People love wheels, and the more unusual, the better. Revel in a rolling world of platforms, seatless bikes and futuristic Rocketskates.
High-end gadget purveyor Hammacher Schlemmer offered up what it calls the "Post Modern Skateboard" in its catalog this year. It has two wheels and no board. The rider's feet go inside the rings and balance is achieved by skating in a serpentine pattern.
There are still new ideas to be dreamed up when moving around on tiny wheels. The WalkCar is a dainty portable platform that you stand on and allow it to roll you around. Just toss it into your backpack when you're done.
The WalkCar is supposed to be headed to Kickstarter later this year, so you'll likely have a shot at getting a wheeled platform of your very own.
The Rocketskates from Acton are both a blast from the past and a message from the future. They fit over your regular shoes and are battery-powered to roll you along at up to 12 mph (19 kph). Despite being expensive, the Rocketskates raised enough money on Kickstarter to go into production.
Personal urban transportation is a puzzle many inventors have tried to sort out, resulting in products like the Segway and the Halfbike II. The Movpak rolled with the idea of combining a backpack and an electric skateboard so the device could be folded up and worn whenever you needed to step on a bus or into an office.
Movpak missed its Kickstarter funding goal by about $40,000, but it's still a fascinating design idea.
Solowheel's Hovertrax personal transporter was a big hit at CES in Las Vegas earlier this year. The two-wheeled gadget is like a marriage between a Segway and a skateboard. A self-balancing feature makes it hard to fall off. It can travel up to 8 miles (about 13 kilometers) on a charge.
Regular bikes are pretty big and bulky contraptions. The Halfbike II manages to add a wheel and still make itself into a pretty dainty device. There's no seat on the Halfbike II. Riders pedal while standing up. It's kind of like a unicycle with training wheels. It successfully raised nearly $1 million in funding on Kickstarter earlier this year.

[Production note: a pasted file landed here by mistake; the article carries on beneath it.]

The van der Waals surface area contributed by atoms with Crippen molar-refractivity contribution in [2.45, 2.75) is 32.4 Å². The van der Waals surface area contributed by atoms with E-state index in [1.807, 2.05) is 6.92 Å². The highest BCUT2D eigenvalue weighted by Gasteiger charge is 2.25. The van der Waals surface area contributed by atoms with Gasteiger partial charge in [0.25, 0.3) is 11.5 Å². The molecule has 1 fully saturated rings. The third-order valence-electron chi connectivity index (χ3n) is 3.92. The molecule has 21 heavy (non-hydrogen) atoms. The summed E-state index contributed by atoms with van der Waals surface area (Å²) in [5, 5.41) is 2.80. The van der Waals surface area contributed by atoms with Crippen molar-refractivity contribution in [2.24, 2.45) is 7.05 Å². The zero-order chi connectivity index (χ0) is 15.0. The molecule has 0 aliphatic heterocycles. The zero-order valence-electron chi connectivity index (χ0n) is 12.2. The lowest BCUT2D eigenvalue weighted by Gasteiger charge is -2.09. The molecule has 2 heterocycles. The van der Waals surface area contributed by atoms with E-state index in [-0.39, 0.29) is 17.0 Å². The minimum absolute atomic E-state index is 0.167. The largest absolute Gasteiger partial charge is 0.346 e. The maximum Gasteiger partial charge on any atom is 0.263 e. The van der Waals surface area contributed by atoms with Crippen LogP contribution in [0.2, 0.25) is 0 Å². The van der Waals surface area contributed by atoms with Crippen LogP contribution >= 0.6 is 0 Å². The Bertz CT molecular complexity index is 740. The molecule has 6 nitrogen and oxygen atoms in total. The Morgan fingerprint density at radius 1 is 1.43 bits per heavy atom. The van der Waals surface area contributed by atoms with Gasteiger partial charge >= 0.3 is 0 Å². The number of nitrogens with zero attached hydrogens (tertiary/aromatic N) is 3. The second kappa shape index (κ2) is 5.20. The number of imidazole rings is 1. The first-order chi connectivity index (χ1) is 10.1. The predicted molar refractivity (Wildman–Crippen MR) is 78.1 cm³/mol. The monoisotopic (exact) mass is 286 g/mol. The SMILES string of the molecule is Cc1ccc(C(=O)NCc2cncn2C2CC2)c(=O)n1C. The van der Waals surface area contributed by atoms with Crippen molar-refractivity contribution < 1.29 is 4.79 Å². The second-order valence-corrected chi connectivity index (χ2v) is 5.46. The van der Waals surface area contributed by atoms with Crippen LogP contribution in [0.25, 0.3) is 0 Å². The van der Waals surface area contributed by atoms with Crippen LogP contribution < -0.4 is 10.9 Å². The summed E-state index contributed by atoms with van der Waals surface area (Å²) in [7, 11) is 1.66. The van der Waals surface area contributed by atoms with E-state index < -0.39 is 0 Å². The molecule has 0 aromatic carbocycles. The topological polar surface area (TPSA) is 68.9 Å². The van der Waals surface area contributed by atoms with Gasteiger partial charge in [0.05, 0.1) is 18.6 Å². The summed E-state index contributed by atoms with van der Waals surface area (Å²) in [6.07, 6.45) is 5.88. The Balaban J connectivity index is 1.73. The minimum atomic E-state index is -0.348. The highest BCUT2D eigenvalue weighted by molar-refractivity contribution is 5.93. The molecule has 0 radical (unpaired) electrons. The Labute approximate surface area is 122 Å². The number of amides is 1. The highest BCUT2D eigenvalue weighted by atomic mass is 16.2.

Unicycles take balance, effort and fine muscle control. Even if you never thought you would try out a unicycle, the electric SBU V3 might change your mind.
The SBU balances itself forward-to-back, but you have to supply your own side-to-side balance. When you get the hang of it, it's a thrill to zip along at over 12 mph (19 kph) on a single wheel.
The old-fashioned roller skate evolved into the Walk Wing, a strap-on overshoe with wheels that drop down at the flip of a switch. When in the up position, the wearer can walk like normal, just with some bulky overshoes on. The Walk Wing is trying to go into production with funds from an Indiegogo campaign.
The Impossible bike seems like a fantasy. It's an electric bike that folds up to a mere 17 inches (43 centimeters) in height with a weight of just 11 pounds (5 kilograms). It has an unusual, spare design sense. On the surface, it's an attractive concept for a packable bike, but there are potential issues with the small wheels and cost.
The Impossible bike might accidentally live up to its name. It attracted a lot of attention and funds on Kickstarter before the project was canceled. The creators promised to relaunch a revamped campaign sometime in 2015, but it has yet to reappear on the crowdfunding site.
Remember Segway? The much-hyped two-wheeled vehicle launched in 2002 with visions of changing the world, but it eventually became the favored ride for private security staff patrolling parking lots.
Segway later launched the three-wheeled SE-3 Patroller in 2014 to give more options to its police and corporate clients. It's still ridden while standing up, like the original Segway.